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Amberley Castle is not short of character, with various ages represented in the walls and buildings, dating back to 1103 where it begun as a wood-framed hunting lodge and gradually evolved over the centuries, at the hands of six bishops, a duke, a lord, a cloth merchant, and Queen Elizabeth I. It began its life as a hotel in 1989, and is now owned by Brownsword Hotels, as part of the Gidleigh Collection alongside other great British abodes – Gidleigh Park, Lower Slaughter Manor and The Bath Priory – all known for their sumptuous surroundings and foodie credentials.

It’s the sort of place you whisk off a loved one to celebrate a birthday or anniversary, or just to escape to the country and life as you know it for a night or three. Judging by the packed restaurant they had when we arrived, it’s a place where you head to as a local for lunch. For those lucky enough to stay over in one of the 19 rooms, the immediate vicinity boasts a tennis court, an 18-hold putting course, two pond-side gazebos and benches dotted around to enjoy the various nooks of the gardens and wildlife. Inside, three lounges filled with books, glossy magazines, and chess boards on seemingly every surface, set up and ready for guests to play. Play we did, although win, as always, I didn’t. C’est la vie, I didn’t come to Amberley to push a few pawns around anyway. Food, as is mostly the case, was the main draw – the castle, breathtaking South Downs setting, and sumptuous accommodation, were all added bonuses.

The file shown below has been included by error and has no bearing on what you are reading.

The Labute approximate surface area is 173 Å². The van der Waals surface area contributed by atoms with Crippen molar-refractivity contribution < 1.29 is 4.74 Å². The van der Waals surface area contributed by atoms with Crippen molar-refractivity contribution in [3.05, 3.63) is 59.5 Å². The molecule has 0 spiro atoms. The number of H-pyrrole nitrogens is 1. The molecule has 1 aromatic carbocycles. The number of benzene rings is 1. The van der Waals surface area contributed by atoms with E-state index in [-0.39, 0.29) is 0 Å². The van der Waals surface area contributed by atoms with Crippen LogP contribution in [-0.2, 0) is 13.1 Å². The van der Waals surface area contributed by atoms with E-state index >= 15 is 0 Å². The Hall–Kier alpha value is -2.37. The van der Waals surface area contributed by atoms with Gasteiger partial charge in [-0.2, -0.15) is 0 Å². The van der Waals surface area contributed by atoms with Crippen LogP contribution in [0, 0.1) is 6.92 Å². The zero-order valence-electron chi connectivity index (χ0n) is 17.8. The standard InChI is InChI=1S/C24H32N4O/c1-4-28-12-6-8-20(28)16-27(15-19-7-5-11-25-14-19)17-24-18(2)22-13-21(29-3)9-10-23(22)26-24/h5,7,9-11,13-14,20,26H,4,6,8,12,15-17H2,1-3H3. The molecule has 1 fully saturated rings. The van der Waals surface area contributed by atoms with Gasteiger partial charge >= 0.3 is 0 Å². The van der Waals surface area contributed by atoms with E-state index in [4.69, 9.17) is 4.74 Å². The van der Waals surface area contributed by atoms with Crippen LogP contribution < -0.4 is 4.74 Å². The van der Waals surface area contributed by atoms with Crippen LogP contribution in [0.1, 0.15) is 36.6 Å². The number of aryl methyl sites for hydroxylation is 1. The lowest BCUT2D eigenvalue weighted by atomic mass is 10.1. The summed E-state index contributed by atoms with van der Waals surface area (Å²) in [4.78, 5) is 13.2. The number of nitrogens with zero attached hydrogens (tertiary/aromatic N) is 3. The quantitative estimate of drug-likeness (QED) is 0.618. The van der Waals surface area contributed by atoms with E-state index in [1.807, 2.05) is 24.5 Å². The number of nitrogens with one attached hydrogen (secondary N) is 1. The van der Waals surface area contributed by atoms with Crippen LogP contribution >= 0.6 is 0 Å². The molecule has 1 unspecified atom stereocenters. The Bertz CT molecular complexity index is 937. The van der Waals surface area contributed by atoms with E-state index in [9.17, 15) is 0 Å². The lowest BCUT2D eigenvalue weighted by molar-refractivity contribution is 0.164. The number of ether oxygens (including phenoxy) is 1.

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And what food it was. Executive Chef Robby Jenks clearly learnt a thing or two from his time as commis, junior then senior sous chef under Micheal Caines at Gidleigh Park, for the menu here is a perfect match to the setting: luxurious, classic, bursting with seasonal ingredients, and elevated with modern touches: just like our Premier Deluxe Suite, Chichester, which mixed antique furnishings and original open fireplace, with a plush contemporary bathroom sporting a raised bath overlooking the 14th century castle walls and rolling South Downs, walk-in rainfall shower and heated floor.